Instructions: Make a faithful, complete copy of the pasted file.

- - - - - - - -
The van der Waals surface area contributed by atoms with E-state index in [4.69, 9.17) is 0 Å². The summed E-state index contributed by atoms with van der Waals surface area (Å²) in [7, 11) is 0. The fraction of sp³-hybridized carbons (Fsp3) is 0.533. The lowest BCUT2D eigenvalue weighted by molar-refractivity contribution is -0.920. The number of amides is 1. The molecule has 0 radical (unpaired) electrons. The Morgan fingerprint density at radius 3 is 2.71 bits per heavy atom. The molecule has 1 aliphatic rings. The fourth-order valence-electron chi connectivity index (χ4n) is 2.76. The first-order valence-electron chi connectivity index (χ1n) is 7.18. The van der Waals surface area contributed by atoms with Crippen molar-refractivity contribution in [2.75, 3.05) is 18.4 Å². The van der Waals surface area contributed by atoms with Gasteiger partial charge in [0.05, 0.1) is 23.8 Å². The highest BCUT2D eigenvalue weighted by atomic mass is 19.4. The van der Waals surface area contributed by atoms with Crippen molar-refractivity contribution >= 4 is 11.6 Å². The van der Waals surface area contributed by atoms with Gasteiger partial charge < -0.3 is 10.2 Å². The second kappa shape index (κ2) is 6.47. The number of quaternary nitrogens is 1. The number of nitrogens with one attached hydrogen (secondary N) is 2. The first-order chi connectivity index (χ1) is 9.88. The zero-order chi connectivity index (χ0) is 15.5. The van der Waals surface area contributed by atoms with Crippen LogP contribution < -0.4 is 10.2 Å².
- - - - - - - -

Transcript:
The van der Waals surface area contributed by atoms with E-state index in [4.69, 9.17) is 0 Å². The summed E-state index contributed by atoms with van der Waals surface area (Å²) in [7, 11) is 0. The fraction of sp³-hybridized carbons (Fsp3) is 0.533. The lowest BCUT2D eigenvalue weighted by molar-refractivity contribution is -0.920. The number of amides is 1. The molecule has 0 radical (unpaired) electrons. The Morgan fingerprint density at radius 3 is 2.71 bits per heavy atom. The molecule has 1 aliphatic rings. The fourth-order valence-electron chi connectivity index (χ4n) is 2.76. The first-order valence-electron chi connectivity index (χ1n) is 7.18. The van der Waals surface area contributed by atoms with Crippen molar-refractivity contribution in [2.75, 3.05) is 18.4 Å². The van der Waals surface area contributed by atoms with Gasteiger partial charge in [0.05, 0.1) is 23.8 Å². The highest BCUT2D eigenvalue weighted by atomic mass is 19.4. The van der Waals surface area contributed by atoms with Crippen molar-refractivity contribution >= 4 is 11.6 Å². The van der Waals surface area contributed by atoms with Gasteiger partial charge < -0.3 is 10.2 Å². The second kappa shape index (κ2) is 6.47. The number of quaternary nitrogens is 1. The number of nitrogens with one attached hydrogen (secondary N) is 2. The first-order chi connectivity index (χ1) is 9.88. The zero-order chi connectivity index (χ0) is 15.5. The van der Waals surface area contributed by atoms with Crippen LogP contribution < -0.4 is 10.2 Å².